Plans for an inspiring Mandai makeover have sprouted a laudable range of green ideas and impulses. Cross-fertilised, germinated and progressively brought to fruition from 2020, these might transform sylvan Mandai into a "must-see, must-stay" destination, in the exuberant words of the Association of Singapore Attractions' chief.
To get off on the right foot, what is important is to agree on the basic premise of what might well be a huge and costly undertaking, as existing and new attractions are developed and ancillary infrastructure and services
are ramped up. If visitor appeal is the main driver, one might focus largely on "what sells" and possibly drop any notion of moving 5,000 birds across 400 species from Jurong to Mandai, as the Bird Park is not a major crowd-puller.
If the vision is that of a spectacular, world-class hub for conservation research, biodiversity education, eco resorts and gated nature-themed attractions, the green constraints of Mandai - the zoo occupies a mere 26ha of land in a water catchment zone - might warrant a look at larger spaces like the 1,020ha Pulau Ubin could offer.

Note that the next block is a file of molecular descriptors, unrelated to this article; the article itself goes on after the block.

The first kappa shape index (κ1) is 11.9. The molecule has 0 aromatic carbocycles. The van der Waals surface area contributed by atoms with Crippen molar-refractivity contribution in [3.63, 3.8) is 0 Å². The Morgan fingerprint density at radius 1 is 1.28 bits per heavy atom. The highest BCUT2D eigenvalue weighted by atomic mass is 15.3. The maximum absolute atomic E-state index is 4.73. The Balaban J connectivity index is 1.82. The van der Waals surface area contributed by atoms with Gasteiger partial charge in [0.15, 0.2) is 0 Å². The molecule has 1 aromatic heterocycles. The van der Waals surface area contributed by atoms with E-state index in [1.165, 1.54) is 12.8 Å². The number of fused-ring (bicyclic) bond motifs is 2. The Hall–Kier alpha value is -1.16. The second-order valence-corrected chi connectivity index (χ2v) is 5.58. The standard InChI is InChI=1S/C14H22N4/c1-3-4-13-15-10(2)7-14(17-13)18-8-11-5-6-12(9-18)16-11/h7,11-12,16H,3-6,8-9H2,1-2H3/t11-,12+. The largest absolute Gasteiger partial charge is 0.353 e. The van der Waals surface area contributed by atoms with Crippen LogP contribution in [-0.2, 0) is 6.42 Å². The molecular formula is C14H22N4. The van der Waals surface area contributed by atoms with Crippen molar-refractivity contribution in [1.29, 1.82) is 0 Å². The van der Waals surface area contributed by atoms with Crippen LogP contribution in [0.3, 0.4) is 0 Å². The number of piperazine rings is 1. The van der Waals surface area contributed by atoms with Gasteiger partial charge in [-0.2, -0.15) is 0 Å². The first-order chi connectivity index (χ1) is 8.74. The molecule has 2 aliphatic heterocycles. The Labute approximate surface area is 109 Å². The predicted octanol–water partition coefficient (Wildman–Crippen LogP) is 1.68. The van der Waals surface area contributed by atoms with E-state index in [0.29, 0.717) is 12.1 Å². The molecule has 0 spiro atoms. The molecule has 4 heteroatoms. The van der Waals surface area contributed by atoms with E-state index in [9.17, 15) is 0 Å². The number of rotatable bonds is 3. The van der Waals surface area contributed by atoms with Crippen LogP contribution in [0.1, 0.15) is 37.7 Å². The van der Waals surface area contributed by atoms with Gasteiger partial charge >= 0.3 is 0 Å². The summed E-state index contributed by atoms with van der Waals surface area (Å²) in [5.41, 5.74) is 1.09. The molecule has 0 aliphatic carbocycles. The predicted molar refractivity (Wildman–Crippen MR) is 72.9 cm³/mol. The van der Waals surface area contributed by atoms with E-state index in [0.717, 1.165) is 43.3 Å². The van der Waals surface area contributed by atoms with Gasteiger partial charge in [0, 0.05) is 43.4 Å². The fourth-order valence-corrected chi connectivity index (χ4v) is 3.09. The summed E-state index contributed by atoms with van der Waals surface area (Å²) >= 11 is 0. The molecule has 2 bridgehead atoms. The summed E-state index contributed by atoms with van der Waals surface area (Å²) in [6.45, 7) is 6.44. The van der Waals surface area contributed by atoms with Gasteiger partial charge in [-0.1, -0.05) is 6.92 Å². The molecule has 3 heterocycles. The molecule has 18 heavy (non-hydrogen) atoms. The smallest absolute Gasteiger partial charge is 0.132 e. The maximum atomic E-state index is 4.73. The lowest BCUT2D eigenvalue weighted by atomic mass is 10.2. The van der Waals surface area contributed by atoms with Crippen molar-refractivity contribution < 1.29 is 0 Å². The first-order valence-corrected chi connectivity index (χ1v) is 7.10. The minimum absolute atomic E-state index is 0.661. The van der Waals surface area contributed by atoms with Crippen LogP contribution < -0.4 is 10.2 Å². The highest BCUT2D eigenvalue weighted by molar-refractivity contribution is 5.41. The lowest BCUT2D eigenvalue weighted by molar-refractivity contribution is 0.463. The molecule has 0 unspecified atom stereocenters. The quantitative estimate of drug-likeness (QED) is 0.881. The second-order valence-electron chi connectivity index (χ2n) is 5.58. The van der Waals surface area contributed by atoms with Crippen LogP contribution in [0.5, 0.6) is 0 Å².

And if the yearning is for a green refuge that the public can freely savour, with less of the hoopla of organised entertainment, it could be developed to heighten "people's sense of wonderment at nature", as the Nature Society president put it.
What would be ultimately self-defeating is to shape Mandai as all things to all men. A focused vision yields a better prospect of making the most of its bountiful natural setting - to lure Singaporeans of all ages and visitors alike.
The stroke of genius would lie in disturbing as little as possible and yet engineer ways for the happy wanderer to "serendipitously" discover wildlife near gravel trails or from treetop walkways. The more authentic the encounter, the greater the appreciation of nature and the desire to return.